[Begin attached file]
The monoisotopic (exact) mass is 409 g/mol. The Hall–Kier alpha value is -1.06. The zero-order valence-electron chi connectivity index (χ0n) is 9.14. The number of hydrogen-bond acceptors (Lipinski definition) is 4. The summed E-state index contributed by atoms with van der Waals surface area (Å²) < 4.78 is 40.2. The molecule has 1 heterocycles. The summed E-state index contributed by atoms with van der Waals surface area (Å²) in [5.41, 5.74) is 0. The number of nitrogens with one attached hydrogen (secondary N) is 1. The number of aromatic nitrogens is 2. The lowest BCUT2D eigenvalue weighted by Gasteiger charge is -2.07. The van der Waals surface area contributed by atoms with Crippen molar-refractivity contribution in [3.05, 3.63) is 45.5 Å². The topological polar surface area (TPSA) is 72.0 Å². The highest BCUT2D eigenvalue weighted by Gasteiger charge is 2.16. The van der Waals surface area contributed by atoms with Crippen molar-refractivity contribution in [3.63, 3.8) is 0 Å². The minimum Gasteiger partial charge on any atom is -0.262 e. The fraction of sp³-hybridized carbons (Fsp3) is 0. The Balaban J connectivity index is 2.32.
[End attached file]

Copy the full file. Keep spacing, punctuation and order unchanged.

The monoisotopic (exact) mass is 409 g/mol. The Hall–Kier alpha value is -1.06. The zero-order valence-electron chi connectivity index (χ0n) is 9.14. The number of hydrogen-bond acceptors (Lipinski definition) is 4. The summed E-state index contributed by atoms with van der Waals surface area (Å²) < 4.78 is 40.2. The molecule has 1 heterocycles. The summed E-state index contributed by atoms with van der Waals surface area (Å²) in [5.41, 5.74) is 0. The number of nitrogens with one attached hydrogen (secondary N) is 1. The number of aromatic nitrogens is 2. The lowest BCUT2D eigenvalue weighted by Gasteiger charge is -2.07. The van der Waals surface area contributed by atoms with Crippen molar-refractivity contribution in [3.05, 3.63) is 45.5 Å². The topological polar surface area (TPSA) is 72.0 Å². The highest BCUT2D eigenvalue weighted by Gasteiger charge is 2.16. The van der Waals surface area contributed by atoms with Crippen molar-refractivity contribution in [3.63, 3.8) is 0 Å². The minimum Gasteiger partial charge on any atom is -0.262 e. The fraction of sp³-hybridized carbons (Fsp3) is 0. The Balaban J connectivity index is 2.32.